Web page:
Am following Mass celebrated in...

Warrington in England, in the Liverpool archdiocese (where the feast of Saint Maughold takes precedence before that of St Peter Canisius). I have been hearing the chirping of the waking birds since half past four: lovely music to accompany the most august Sacrifice. 

The first item that caught my attention in the media today was Dr Magister's return to the question of televised and livestreamed Masses at Settimo Cielo; he features this morning another contribution from Dr Leonardo Lugaresi. I want to re-read St Augustine, cited by Lugaresi, but cannot at the moment. 


Later in the morning. I've still not gotten around to the passage in the Confessiones Dr Lugaresi wrote about, but Bruvver Eccles is on the ball, as usual.


The passages that Dr Lugaresi draws attention to are in the third book (III,2,2-4,3,5). Augustine begins:

Rapiebant me spectacula theatrica, plena imaginibus miseriarum mearum et fomitibus ignis mei. quid est quod ibi homo vult dolere cum spectat luctuosa et tragica, quae tamen pati ipse nollet? et tamen pati vult ex eis dolorem spectator et dolor ipse est voluptas eius. quid est nisi mirabilis insania?

I was carried away by the shows in the theatre, which mirrored my own miserable imaginings and served as tinder for my own fire. Why is it that in the theatre a man is willing to suffer along with sorrowful and tragic actions which he has nonetheless no urge to himself endure? He is willing to be spectator of such sorrows and the sorrow is itself his pleasure. What is this unless some unearthly madness? 

He goes on:

... sed qualis tandem misericordia in rebus fictis et scenicis? non enim ad subveniendum provocatur auditor sed tantum ad dolendum invitatur, et actori earum imaginum amplius favet cum amplius dolet. et si calamitates illae hominum, vel antiquae vel falsae, sic agantur ut qui spectat non doleat, abscedit inde fastidiens et reprehendens; si autem doleat, manet intentus et gaudens lacrimat.

But what counts as mercy, compassion, in the viewer of shows and plays? The audience member isn't wanted to help the actors but to feel a response, and the more emotional the response the better the actor is favored. And if the staged calamities (whether from human experience or entirely fictitious), don't have the effect of making the spectator feel distress, eh, he walks out feeling superior to the producer's entertainment and critical: whereas if he does feel the drama, he remains throughout captured by it, enjoying his own tears.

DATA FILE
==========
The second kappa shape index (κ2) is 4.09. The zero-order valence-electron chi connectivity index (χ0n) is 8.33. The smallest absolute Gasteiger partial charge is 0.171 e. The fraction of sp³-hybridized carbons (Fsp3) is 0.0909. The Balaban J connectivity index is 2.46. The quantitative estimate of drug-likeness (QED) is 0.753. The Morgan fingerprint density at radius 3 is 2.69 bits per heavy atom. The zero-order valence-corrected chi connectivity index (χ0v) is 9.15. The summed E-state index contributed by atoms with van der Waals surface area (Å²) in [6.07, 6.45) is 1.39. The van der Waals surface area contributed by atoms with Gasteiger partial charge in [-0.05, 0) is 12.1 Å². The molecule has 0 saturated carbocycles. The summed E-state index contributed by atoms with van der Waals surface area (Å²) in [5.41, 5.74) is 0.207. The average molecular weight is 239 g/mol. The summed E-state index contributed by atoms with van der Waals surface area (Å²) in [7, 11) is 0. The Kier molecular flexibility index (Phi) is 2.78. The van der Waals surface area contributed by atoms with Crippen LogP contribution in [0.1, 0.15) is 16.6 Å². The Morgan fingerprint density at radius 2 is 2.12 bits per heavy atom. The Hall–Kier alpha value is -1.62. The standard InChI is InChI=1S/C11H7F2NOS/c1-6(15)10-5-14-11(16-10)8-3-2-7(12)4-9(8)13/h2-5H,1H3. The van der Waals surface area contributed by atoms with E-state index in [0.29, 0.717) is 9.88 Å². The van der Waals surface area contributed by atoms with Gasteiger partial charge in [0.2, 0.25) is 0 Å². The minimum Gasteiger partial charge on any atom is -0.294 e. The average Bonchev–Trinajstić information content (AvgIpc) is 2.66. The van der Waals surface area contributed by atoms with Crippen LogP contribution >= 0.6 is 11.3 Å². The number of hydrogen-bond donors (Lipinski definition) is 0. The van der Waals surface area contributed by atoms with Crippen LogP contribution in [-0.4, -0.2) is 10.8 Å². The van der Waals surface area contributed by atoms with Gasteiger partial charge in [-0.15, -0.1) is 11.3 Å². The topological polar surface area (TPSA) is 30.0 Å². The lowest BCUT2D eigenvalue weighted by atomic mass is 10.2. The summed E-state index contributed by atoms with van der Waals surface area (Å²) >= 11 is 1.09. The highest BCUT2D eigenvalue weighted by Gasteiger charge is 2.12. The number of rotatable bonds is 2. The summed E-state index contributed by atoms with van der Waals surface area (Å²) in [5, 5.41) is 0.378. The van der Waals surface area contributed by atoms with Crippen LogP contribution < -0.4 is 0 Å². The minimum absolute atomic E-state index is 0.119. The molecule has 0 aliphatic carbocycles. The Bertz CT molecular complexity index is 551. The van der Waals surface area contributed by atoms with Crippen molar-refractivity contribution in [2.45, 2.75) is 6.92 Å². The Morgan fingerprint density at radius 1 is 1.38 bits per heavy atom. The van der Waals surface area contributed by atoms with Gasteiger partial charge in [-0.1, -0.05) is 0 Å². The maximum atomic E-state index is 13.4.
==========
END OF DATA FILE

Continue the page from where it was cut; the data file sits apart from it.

I want at hand Hans Urs von Balthasar's Theodramatik! Dr Lugaresi continues, on Settimo Cielo:

... Going to the rescue of the actor who “suffers” on the stage would obviously be absurd. The only thing we can do-- indeed, that we are called upon to do, as spectators-- is to “enjoy” the emotion that this suffering elicits in us. But this is exactly what we do every day by watching the world on television. In this way Augustine thus provides us with a good criterion for distinguishing the logic of the performance of an entertainment from that of real life. And it is the criterion of responsible relationship.... 
What does all this have to do with televised Masses? Much, in my opinion, if we set our minds first of all to that which the Mass is in its essence: an event and not a performance.
To be more precise: the Mass is the event par excellence....

At Holy Mass, the one event of the Cross and Resurrection is eternally represented on all the altars of the world throughout all that remains of history. There is one divine Actor who invites us to participate in the Action He does for us and with us in Him through His priest: precisely that cannot happen via the ether and in front of laptop screens.

Now an event involves participation, not the attendance of spectators. To participate in it one must be present at the time and in the place where it happens, because otherwise there is no real relationship with it. And to be present, one must be there with the body. This must be reiterated today, in a cultural context in which the unity of the spiritual-bodily human  experience is increasingly brought into question by our habituation to exclusively virtual places and relationships.

I think the argumentum here will fall on large numbers of deafened ears, alas, although the Sovereign Pontiff the other day suggested that his own have been opened. But spes contra spem.


A few days later, Thursday morning. Have just read this Rorate Caeli post of Father Richard Cipolla's; he is addressing this question, too, of what goes on with this streaming Mass business. Well worth reading.

... If one is streaming a movie then what one sees is the image of that movie, and a movie itself is an image. One can stream a “live” concert and say things as:  “It was just like being there!” But because the Mass is truly a supernatural event whose heart is the mystery of the offering of the Son to the Father, the image on the screen is Nothing, in the sense that it is not the Mass.  It is watching Father going through the motions of the Mass. It cannot be and is not the Mass. I saw an invitation from a bishop, a good man, inviting those of his diocese to “join him in celebrating Mass this coming Sunday” via streaming.  No. Those who watch cannot join in the act because their physical presence is required to be part of the supernatural event that is the Mass....